Americans are paying less than ever before for gasoline thanks to plunging crude oil prices, and analysts believe the good news may continue.
The average price of gas across the country has tumbled an amazing 23 cents per gallon since September, and further declines in crude oil prices in the past week have extended the drop.While some Midwestern cities have seen rises in gas prices, they have remained flat in a half dozen cities in other parts of the nation, and the continued drop in crude prices may lead to gas prices falling again, said Los Angeles-based researcher Trilby Lundberg.
Lundberg said the doubts about whether oil producing countries can keep a lid on output makes her think gasoline prices have further to fall.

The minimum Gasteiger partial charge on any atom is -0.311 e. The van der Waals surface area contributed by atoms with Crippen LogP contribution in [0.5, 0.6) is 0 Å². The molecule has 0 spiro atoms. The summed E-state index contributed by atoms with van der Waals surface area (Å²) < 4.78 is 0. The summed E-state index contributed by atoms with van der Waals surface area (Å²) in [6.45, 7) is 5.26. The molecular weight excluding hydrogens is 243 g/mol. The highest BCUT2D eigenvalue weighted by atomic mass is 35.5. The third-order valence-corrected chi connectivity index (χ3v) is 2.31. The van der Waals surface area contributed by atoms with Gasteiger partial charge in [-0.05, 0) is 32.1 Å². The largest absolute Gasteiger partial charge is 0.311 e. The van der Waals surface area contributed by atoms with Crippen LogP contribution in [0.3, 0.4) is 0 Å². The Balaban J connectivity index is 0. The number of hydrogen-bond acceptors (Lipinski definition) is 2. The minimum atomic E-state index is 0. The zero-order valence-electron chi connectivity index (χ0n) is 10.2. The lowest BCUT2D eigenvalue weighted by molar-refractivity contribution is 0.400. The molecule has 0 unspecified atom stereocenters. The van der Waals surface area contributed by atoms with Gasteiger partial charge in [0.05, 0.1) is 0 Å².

Lundberg publishes the Lundberg Survey, which checks prices at 10,000 gasoline stations nationwide.
On Sunday, Lundberg reported that the average all-grade pump price was down 3 cents since Feb. 20, making that the lowest price ever once adjusted for inflation. By today's standards, gasoline pumped in the 1920s cost $2.50 a gallon, Lundberg said.
Regular self-service gasoline, as of March 6, 1998, was selling at less than $1 at nearly half the nation's stations, while self- and full-service combined prices were